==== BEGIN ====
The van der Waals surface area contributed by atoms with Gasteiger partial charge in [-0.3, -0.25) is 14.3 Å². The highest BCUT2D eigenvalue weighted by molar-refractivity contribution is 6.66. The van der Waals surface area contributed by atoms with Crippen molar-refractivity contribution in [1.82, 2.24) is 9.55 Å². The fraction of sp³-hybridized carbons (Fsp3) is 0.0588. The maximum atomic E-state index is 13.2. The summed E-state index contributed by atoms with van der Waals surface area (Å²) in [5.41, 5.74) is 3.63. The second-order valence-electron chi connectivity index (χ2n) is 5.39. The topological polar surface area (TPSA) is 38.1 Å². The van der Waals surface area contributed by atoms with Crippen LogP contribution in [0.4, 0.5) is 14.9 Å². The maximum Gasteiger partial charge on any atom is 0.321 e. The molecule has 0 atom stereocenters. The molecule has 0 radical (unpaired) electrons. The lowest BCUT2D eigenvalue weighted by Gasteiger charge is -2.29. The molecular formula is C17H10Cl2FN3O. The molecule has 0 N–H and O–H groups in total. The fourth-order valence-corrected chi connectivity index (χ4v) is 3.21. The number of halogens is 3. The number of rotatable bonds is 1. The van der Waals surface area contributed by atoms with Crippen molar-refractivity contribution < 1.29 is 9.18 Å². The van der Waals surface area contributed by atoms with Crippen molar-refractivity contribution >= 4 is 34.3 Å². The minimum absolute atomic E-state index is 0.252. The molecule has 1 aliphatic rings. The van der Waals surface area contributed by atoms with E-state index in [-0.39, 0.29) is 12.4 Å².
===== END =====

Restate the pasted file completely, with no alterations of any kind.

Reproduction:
The van der Waals surface area contributed by atoms with Gasteiger partial charge in [-0.3, -0.25) is 14.3 Å². The highest BCUT2D eigenvalue weighted by molar-refractivity contribution is 6.66. The van der Waals surface area contributed by atoms with Crippen molar-refractivity contribution in [1.82, 2.24) is 9.55 Å². The fraction of sp³-hybridized carbons (Fsp3) is 0.0588. The maximum atomic E-state index is 13.2. The summed E-state index contributed by atoms with van der Waals surface area (Å²) in [5.41, 5.74) is 3.63. The second-order valence-electron chi connectivity index (χ2n) is 5.39. The topological polar surface area (TPSA) is 38.1 Å². The van der Waals surface area contributed by atoms with Crippen LogP contribution in [0.4, 0.5) is 14.9 Å². The maximum Gasteiger partial charge on any atom is 0.321 e. The molecule has 0 atom stereocenters. The molecule has 0 radical (unpaired) electrons. The lowest BCUT2D eigenvalue weighted by Gasteiger charge is -2.29. The molecular formula is C17H10Cl2FN3O. The molecule has 0 N–H and O–H groups in total. The fourth-order valence-corrected chi connectivity index (χ4v) is 3.21. The number of halogens is 3. The number of rotatable bonds is 1. The van der Waals surface area contributed by atoms with Crippen molar-refractivity contribution < 1.29 is 9.18 Å². The van der Waals surface area contributed by atoms with Crippen molar-refractivity contribution >= 4 is 34.3 Å². The minimum absolute atomic E-state index is 0.252. The molecule has 1 aliphatic rings. The van der Waals surface area contributed by atoms with E-state index in [-0.39, 0.29) is 12.4 Å².